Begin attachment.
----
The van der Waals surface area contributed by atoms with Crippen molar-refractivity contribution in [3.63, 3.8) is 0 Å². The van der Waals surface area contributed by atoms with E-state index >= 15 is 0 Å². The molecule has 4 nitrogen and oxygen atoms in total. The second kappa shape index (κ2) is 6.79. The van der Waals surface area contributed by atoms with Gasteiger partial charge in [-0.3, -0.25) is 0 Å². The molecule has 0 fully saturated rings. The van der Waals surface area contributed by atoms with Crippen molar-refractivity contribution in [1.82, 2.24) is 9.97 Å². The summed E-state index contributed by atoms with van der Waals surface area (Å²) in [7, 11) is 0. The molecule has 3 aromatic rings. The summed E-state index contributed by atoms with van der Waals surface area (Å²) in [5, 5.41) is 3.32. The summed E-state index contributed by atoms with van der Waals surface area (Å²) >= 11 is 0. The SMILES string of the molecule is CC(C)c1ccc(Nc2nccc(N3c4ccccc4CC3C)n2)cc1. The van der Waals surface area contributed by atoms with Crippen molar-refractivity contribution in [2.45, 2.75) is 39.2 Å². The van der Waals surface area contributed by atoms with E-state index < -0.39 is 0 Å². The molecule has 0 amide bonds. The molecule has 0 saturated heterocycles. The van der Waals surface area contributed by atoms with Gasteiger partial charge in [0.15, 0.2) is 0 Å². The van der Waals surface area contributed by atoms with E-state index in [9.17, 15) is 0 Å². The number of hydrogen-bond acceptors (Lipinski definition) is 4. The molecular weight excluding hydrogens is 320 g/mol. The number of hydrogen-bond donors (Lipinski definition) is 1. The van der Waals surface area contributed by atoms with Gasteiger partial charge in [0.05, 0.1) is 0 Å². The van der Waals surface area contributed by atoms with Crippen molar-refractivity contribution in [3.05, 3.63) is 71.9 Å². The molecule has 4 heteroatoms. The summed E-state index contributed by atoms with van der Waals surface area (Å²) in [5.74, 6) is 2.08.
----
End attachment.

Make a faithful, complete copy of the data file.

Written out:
The van der Waals surface area contributed by atoms with Crippen molar-refractivity contribution in [3.63, 3.8) is 0 Å². The van der Waals surface area contributed by atoms with E-state index >= 15 is 0 Å². The molecule has 4 nitrogen and oxygen atoms in total. The second kappa shape index (κ2) is 6.79. The van der Waals surface area contributed by atoms with Gasteiger partial charge in [-0.3, -0.25) is 0 Å². The molecule has 0 fully saturated rings. The van der Waals surface area contributed by atoms with Crippen molar-refractivity contribution in [1.82, 2.24) is 9.97 Å². The summed E-state index contributed by atoms with van der Waals surface area (Å²) in [7, 11) is 0. The molecule has 3 aromatic rings. The summed E-state index contributed by atoms with van der Waals surface area (Å²) in [5, 5.41) is 3.32. The summed E-state index contributed by atoms with van der Waals surface area (Å²) >= 11 is 0. The SMILES string of the molecule is CC(C)c1ccc(Nc2nccc(N3c4ccccc4CC3C)n2)cc1. The van der Waals surface area contributed by atoms with Crippen molar-refractivity contribution in [2.45, 2.75) is 39.2 Å². The van der Waals surface area contributed by atoms with E-state index < -0.39 is 0 Å². The molecule has 0 amide bonds. The molecule has 0 saturated heterocycles. The van der Waals surface area contributed by atoms with Gasteiger partial charge in [0.15, 0.2) is 0 Å². The van der Waals surface area contributed by atoms with E-state index in [9.17, 15) is 0 Å². The number of hydrogen-bond acceptors (Lipinski definition) is 4. The molecular weight excluding hydrogens is 320 g/mol. The number of hydrogen-bond donors (Lipinski definition) is 1. The van der Waals surface area contributed by atoms with Gasteiger partial charge in [0.05, 0.1) is 0 Å². The van der Waals surface area contributed by atoms with Crippen molar-refractivity contribution in [3.05, 3.63) is 71.9 Å². The molecule has 4 heteroatoms. The summed E-state index contributed by atoms with van der Waals surface area (Å²) in [5.74, 6) is 2.08.